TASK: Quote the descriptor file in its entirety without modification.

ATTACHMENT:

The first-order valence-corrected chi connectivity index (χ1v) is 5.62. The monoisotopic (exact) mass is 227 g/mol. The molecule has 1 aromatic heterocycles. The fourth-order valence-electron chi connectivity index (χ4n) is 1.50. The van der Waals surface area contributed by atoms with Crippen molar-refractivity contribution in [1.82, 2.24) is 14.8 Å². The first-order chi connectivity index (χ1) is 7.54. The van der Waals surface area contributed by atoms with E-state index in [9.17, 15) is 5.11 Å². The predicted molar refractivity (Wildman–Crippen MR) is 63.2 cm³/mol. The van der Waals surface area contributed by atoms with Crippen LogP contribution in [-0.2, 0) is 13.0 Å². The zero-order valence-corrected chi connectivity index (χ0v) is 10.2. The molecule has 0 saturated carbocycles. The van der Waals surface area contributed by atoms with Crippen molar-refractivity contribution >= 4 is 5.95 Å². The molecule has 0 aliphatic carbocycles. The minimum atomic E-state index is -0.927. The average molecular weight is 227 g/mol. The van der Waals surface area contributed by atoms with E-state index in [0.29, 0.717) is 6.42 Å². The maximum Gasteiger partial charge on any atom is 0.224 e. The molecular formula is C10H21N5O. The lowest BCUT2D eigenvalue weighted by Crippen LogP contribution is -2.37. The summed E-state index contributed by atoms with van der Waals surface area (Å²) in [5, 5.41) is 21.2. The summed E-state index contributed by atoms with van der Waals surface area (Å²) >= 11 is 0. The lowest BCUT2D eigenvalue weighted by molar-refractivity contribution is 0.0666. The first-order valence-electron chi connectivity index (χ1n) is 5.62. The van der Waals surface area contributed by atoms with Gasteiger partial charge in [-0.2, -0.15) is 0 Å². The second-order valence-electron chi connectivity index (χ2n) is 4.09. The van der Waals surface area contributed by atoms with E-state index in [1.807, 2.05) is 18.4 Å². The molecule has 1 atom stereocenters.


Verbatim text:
The first-order valence-corrected chi connectivity index (χ1v) is 5.62. The monoisotopic (exact) mass is 227 g/mol. The molecule has 1 aromatic heterocycles. The fourth-order valence-electron chi connectivity index (χ4n) is 1.50. The van der Waals surface area contributed by atoms with Crippen molar-refractivity contribution in [1.82, 2.24) is 14.8 Å². The first-order chi connectivity index (χ1) is 7.54. The van der Waals surface area contributed by atoms with E-state index in [9.17, 15) is 5.11 Å². The predicted molar refractivity (Wildman–Crippen MR) is 63.2 cm³/mol. The van der Waals surface area contributed by atoms with Crippen LogP contribution in [-0.2, 0) is 13.0 Å². The zero-order valence-corrected chi connectivity index (χ0v) is 10.2. The molecule has 0 saturated carbocycles. The van der Waals surface area contributed by atoms with Crippen molar-refractivity contribution >= 4 is 5.95 Å². The molecule has 0 aliphatic carbocycles. The minimum atomic E-state index is -0.927. The average molecular weight is 227 g/mol. The van der Waals surface area contributed by atoms with E-state index in [0.29, 0.717) is 6.42 Å². The maximum Gasteiger partial charge on any atom is 0.224 e. The molecular formula is C10H21N5O. The lowest BCUT2D eigenvalue weighted by Crippen LogP contribution is -2.37. The summed E-state index contributed by atoms with van der Waals surface area (Å²) in [5, 5.41) is 21.2. The summed E-state index contributed by atoms with van der Waals surface area (Å²) >= 11 is 0. The lowest BCUT2D eigenvalue weighted by molar-refractivity contribution is 0.0666. The first-order valence-electron chi connectivity index (χ1n) is 5.62. The van der Waals surface area contributed by atoms with Gasteiger partial charge in [-0.2, -0.15) is 0 Å². The second-order valence-electron chi connectivity index (χ2n) is 4.09. The van der Waals surface area contributed by atoms with E-state index in [1.807, 2.05) is 18.4 Å². The molecule has 1 atom stereocenters.